One of the many reasons that the HBO Max program Our Flag Means Death caught on like wildfire earlier this year was because it was just the kind of pop culture property queer viewers had spent years pining for. Here was a production where basically everyone was queer, with their sexuality and genders not being solely defined by bigoted cis-het people. There was variety in their personalities while queer perspectives were the dominant ones in the frame at all times. Fire Island, a new comedy from director Andrew Ahn, is not the exact same thing as Our Flag Means Death (queer media can be varied in town and style, shocker shocker) but it does continue the welcome trend of making queer stories involving lots of varied queer perspectives in stories that aren't about coming out or dealing with intolerant relatives. Oh, and also like Our Flag Means Death, it's also very funny.
The titular location of Fire Island is a real destination just South of Long Island, New York. A go-to place for queer people just looking to get away and have fun, it's the location that best friends Noah (Joel Kim Booster, who also wrote the script) and Howie (Bowen Yang) go to every year with a larger gaggle of buddies. This year, Noah is so determined to get the forlorn and romantically yearning Howie laid that he's abstaining from any sex until his pal gets some bedroom action. However, given that Fire Island is based on Jane Austen's Pride & Prejudice, you better believe there's a lot of drama incoming, particularly regarding Noah's snap judgments of other people on the island.
Part of what makes Fire Island so great is how inviting its visuals are. Set during a hot summer weekend in New York, Ahn and cinematographer Felipe Vara de Rey lean into natural lighting and soft cool colors to make Fire Island look appropriately glorious. Even better, it all feels very lived-in and natural, Fire Island, unlike many modern comedies, doesn't look like it was filmed against green screen or captured exclusively in tight claustrophobic close-up shots. Instead, there's an authenticity to the imagery that ensures that you can practically feel the sweat forming on your forehead or smell the aroma of sunscreen simmering on your arms. Opting for wider shots opens up the door to some great visual gags, but it also has the benefit of letting us see the central friend group being casual and having fun together.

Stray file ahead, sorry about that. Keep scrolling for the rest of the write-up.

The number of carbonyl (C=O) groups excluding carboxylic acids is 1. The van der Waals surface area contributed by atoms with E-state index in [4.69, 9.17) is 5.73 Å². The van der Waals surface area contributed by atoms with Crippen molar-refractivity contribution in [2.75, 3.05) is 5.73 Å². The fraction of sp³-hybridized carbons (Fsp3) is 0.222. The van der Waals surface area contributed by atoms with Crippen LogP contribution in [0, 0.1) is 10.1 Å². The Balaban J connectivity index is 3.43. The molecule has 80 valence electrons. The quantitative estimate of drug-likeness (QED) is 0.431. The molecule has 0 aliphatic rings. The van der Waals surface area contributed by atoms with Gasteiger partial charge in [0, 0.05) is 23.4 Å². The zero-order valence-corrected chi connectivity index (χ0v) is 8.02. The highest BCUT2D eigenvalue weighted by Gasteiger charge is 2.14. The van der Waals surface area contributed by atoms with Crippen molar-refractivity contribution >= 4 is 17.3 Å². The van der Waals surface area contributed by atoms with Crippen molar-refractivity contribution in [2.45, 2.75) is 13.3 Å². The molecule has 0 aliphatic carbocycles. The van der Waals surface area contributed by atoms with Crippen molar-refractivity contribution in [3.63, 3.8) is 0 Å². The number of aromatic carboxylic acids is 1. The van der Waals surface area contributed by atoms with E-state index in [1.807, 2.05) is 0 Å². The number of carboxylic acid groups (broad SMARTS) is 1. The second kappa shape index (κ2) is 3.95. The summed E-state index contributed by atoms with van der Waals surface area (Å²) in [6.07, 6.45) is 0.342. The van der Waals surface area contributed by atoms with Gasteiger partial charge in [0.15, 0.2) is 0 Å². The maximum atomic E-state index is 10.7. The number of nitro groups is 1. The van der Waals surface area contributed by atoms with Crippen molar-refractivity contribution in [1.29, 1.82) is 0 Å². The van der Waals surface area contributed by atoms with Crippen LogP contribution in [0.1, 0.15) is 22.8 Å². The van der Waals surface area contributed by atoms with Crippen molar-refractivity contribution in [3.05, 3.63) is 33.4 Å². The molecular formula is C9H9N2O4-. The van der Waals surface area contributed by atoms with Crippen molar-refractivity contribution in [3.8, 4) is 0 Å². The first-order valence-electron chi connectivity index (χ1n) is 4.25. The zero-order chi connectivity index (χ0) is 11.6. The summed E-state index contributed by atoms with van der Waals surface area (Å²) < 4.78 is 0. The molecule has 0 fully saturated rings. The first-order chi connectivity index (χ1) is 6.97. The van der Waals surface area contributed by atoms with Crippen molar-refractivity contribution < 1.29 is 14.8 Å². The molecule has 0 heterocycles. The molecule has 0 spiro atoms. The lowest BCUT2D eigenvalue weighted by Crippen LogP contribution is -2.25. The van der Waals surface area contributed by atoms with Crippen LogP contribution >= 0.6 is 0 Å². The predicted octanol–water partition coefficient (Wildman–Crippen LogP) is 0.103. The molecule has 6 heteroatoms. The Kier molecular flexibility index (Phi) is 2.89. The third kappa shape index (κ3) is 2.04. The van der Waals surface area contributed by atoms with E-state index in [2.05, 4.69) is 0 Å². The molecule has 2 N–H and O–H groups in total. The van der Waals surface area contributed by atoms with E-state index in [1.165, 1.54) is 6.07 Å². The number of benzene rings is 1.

The latter visual detail really cements the warm and fuzzy bond these people share in their little found family. That element of the script may be the most profoundly welcome and poignant aspect of Booster's screenplay. While we have multiple movies about Gerard Butler saving things that have fallen, American cinema is woefully short on entertaining features explicitly about gay found families. It's so nice to see something like Fire Island so often center itself around the perfectly imperfect bonds formed between queer people, especially since there's a welcome lack of cynicism in its approach to this topic. Fire Island doesn't feel the need to make snarky meta-remarks to justify getting schmaltzy about this concept, it instead has the confidence to just show affection towards queer friendships.
Best of all, though, Fire Island is a really funny feature and one that benefits mightily from Booster's screenplay. This script gives wildly different personalities for each of the central characters and watching these disparate and distinct demeanors ram into one another over the course of the drama-heavy weekend is exceptionally humorous. Especially entertaining in this regard is Conrad Ricamora as Will, whose tight-lipped guy speaks with the voice of Ty Burrell and has the serious-minded aura of John Malkovich. Watching his strikingly-defined performance collide with the snarky and boisterous Noah is a hoot, especially once the two begin hanging out more and Noah begins to discover even more sides to Will.
There's no such thing as an absolutely perfect vacation spot, and the same is totally true of Fire Island, which has its own downsides, including some gratingly didactic dialogue spelling out the character defects of Noah. But the quibbles are largely outweighed by the fun and entertainment here thanks to Fire Island pelting viewers with rays upon rays of sizzling laughs and irresistible queer camaraderie. The only fatal downside here is that Fire Island shouldn't be debuting exclusively on Hulu. A film this well-shot and hysterical should be seen on a massive screen with a bunch of your pals. Oh well, even in the confines of streaming, Fire Island emerges as one of the stronger comedy movies of 2022 so far.